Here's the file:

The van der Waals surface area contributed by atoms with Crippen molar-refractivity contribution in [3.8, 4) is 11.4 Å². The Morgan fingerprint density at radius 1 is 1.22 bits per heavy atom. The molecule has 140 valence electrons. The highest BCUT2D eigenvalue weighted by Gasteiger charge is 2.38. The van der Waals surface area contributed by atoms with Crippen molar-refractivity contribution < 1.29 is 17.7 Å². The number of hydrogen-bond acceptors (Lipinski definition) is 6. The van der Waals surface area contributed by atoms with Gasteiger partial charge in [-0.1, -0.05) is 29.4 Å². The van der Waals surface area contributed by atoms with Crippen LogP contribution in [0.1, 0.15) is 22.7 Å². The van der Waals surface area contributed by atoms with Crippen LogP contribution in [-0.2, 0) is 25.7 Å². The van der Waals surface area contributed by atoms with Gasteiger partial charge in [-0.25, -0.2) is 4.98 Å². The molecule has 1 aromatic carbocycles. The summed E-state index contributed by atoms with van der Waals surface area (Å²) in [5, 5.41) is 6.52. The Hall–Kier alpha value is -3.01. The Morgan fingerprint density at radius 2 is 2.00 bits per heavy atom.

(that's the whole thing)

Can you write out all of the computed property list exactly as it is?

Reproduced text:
The van der Waals surface area contributed by atoms with Crippen molar-refractivity contribution in [3.8, 4) is 11.4 Å². The Morgan fingerprint density at radius 1 is 1.22 bits per heavy atom. The molecule has 140 valence electrons. The highest BCUT2D eigenvalue weighted by Gasteiger charge is 2.38. The van der Waals surface area contributed by atoms with Crippen molar-refractivity contribution < 1.29 is 17.7 Å². The number of hydrogen-bond acceptors (Lipinski definition) is 6. The van der Waals surface area contributed by atoms with Gasteiger partial charge in [-0.1, -0.05) is 29.4 Å². The van der Waals surface area contributed by atoms with Crippen LogP contribution in [0.1, 0.15) is 22.7 Å². The van der Waals surface area contributed by atoms with Crippen LogP contribution in [-0.2, 0) is 25.7 Å². The van der Waals surface area contributed by atoms with Gasteiger partial charge in [-0.25, -0.2) is 4.98 Å². The molecule has 1 aromatic carbocycles. The summed E-state index contributed by atoms with van der Waals surface area (Å²) in [5, 5.41) is 6.52. The Hall–Kier alpha value is -3.01. The Morgan fingerprint density at radius 2 is 2.00 bits per heavy atom.